Working With A Flexible Grid


The grid is the very base level of responsive design. We tailor our grid to both the viewport’s dimensions and the typographic needs of the website in order to create a visual hierarchy, while relying on a mathematical system to keep our design maintainable.

In this chapter, we’ll walk through the basics of designing grid systems, exploring a tangible example of creating a fixed-grid system in code, recreating that system with flexible units, and then dipping our toes into creating reusable flexible grids.

Grids have informed graphic design in one form or another for a long time, with results ranging from the surprising to the hilarious.

In the mid-twentieth century, graphic designers such as Josef Müller-Brockmann, influenced heavily by modernist ideas put forth in Jas Tschichold’s Die neue Typographie, began to challenge previously held conventions regarding page layout. If you’re struggling to envision “previously held conventions regarding page layout,” think of a spinning newsreel from a 1930’s film, or a busy ad for cigarettes as a cure for polio.

Modernists like Müller-Brockmann, Emil Ruder, and Max Bill began to establish a system for establishing consistency and coherency on a page. In 1961, Müller-Brockmann published Grid Systems in Graphic Design, still considered the seminal book on the topic today (and a darn pretty book). He summarizes the concept nicely:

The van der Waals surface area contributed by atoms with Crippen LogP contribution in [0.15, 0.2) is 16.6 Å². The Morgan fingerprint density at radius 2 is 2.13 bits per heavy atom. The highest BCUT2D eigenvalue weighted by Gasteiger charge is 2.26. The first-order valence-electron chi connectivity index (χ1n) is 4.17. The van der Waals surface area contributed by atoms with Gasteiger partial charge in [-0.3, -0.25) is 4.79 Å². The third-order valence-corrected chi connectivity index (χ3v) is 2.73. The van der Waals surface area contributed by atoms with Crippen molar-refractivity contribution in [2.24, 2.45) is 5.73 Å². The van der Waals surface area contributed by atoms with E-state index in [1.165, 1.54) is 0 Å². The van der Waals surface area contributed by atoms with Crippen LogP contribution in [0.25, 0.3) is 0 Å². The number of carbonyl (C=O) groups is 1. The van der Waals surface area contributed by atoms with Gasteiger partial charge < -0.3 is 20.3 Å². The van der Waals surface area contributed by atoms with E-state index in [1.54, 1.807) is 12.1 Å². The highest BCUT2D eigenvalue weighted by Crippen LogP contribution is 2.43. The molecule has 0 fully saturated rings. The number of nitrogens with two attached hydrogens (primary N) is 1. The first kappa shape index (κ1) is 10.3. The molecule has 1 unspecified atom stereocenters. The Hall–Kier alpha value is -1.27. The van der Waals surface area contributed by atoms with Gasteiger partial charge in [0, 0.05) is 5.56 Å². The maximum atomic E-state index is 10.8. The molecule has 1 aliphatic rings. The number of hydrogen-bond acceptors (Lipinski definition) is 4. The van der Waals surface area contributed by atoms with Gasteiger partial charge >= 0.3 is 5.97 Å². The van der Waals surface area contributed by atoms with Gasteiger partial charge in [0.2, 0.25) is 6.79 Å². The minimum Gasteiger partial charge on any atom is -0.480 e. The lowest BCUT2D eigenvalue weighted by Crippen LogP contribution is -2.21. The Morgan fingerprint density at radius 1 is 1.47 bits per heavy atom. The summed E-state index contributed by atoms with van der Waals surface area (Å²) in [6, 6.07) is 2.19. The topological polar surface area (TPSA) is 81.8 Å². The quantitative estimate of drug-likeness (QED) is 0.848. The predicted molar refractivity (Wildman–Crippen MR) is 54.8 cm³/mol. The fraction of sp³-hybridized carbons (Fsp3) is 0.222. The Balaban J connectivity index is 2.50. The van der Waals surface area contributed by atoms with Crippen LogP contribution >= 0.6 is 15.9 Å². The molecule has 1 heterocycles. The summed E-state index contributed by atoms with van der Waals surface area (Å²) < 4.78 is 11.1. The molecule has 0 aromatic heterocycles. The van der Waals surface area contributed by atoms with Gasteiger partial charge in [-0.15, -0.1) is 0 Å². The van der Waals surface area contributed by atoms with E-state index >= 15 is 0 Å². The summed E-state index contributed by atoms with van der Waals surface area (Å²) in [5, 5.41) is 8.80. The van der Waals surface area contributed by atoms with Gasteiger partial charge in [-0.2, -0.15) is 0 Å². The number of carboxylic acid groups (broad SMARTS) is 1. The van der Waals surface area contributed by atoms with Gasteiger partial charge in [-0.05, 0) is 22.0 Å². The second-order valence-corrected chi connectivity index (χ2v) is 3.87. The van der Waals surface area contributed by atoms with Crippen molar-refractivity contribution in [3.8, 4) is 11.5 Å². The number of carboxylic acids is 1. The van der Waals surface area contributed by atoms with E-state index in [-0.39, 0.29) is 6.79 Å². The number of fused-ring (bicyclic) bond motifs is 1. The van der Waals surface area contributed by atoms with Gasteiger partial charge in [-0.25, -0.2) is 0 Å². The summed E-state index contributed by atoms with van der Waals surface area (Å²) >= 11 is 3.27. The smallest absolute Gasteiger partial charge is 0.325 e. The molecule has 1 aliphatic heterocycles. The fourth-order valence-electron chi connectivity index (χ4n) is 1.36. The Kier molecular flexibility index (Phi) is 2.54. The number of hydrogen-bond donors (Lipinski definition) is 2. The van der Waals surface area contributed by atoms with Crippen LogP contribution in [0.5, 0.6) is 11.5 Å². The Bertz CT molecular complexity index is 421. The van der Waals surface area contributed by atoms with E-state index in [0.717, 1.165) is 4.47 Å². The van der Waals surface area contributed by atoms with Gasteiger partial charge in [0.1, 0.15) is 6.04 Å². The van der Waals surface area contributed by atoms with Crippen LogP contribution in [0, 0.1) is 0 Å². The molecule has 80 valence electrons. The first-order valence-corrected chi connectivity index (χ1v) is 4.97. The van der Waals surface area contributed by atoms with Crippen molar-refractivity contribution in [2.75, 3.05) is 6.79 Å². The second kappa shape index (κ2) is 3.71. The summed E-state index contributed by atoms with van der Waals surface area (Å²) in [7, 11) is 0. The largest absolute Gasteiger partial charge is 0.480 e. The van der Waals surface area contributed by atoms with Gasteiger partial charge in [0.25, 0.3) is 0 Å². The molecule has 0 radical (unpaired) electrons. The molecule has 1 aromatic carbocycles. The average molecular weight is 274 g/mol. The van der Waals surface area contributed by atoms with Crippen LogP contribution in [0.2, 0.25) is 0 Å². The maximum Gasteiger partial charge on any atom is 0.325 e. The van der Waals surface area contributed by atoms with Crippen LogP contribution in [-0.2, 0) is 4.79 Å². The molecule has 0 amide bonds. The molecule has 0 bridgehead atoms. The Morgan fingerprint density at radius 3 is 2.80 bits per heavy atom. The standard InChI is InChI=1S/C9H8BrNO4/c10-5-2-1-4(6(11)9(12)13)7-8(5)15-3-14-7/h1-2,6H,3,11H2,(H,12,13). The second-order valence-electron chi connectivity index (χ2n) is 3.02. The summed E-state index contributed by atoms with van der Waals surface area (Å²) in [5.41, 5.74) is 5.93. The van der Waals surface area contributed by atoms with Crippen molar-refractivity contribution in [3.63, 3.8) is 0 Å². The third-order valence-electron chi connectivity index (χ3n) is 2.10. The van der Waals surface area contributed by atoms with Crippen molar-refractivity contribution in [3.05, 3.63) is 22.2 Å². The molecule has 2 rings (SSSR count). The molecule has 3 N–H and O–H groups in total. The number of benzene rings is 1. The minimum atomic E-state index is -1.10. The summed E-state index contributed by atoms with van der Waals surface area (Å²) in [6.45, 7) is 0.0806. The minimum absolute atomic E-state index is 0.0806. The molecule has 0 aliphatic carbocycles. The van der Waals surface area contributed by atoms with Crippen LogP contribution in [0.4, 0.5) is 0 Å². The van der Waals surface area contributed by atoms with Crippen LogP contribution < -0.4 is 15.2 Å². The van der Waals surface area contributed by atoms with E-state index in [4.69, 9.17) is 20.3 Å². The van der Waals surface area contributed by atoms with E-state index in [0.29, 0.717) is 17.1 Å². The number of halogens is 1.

The grid system is an aid, not a guarantee. It permits a number of possible uses and each designer can look for a solution appropriate to his personal style. But one must learn how to use the grid; it is an art that requires practice.

—Josef Müller-Brockmann

Oddly enough, the advent of the personal computer, which relieved the need for hand-set typography, spurred a transition away from this style, resulting in experimentation against the grid’s rules. However, as the web has become richer, it has become a second home for these typographic and layout tenets.

Try it

  • Exercise One (Easy)

    Given the following markup, using ems only, make the <p>’s default text 12px, the <h1>’s text 24px, and both <a>s’ text 16px:

      <h1>Building Responsive Data Visualization for the Web. 
        <a href="/dataViz">Read more</a>
    Lorem ipsum dolor sit amet, consectetur adipiscing elit. Integer nec odio. Praesent libero. Sed cursus ante dapibus diam. Sed nisi. Nulla quis sem at nibh elementum imperdiet. Duis sagittis ipsum. Praesent mauris. Fusce nec tellus sed augue semper porta. Mauris massa. Vestibulum lacinia arcu eget nulla. Class aptent taciti sociosqu ad litora torquent per conubia nostra, per inceptos himenaeos. Curabitur sodales ligula in libero. Sed dignissim lacinia nunc. 
      <a href=”/somewhereElse”>Another link</a>

    A sample solution is provided in the repository.

  • Exercise Two (Intermediate)

    Starting where you ended in the blog exercise in the book, change the #container’s ideal width to 1024px, but keep everything else uniform.

    A sample solution is provided in the repository.

  • Exercise Three (Hard)

    Using the same markup, change the blog exercise to use a 16-column grid, rather than 12-column grid presented.

    A sample solution is provided in the repository.

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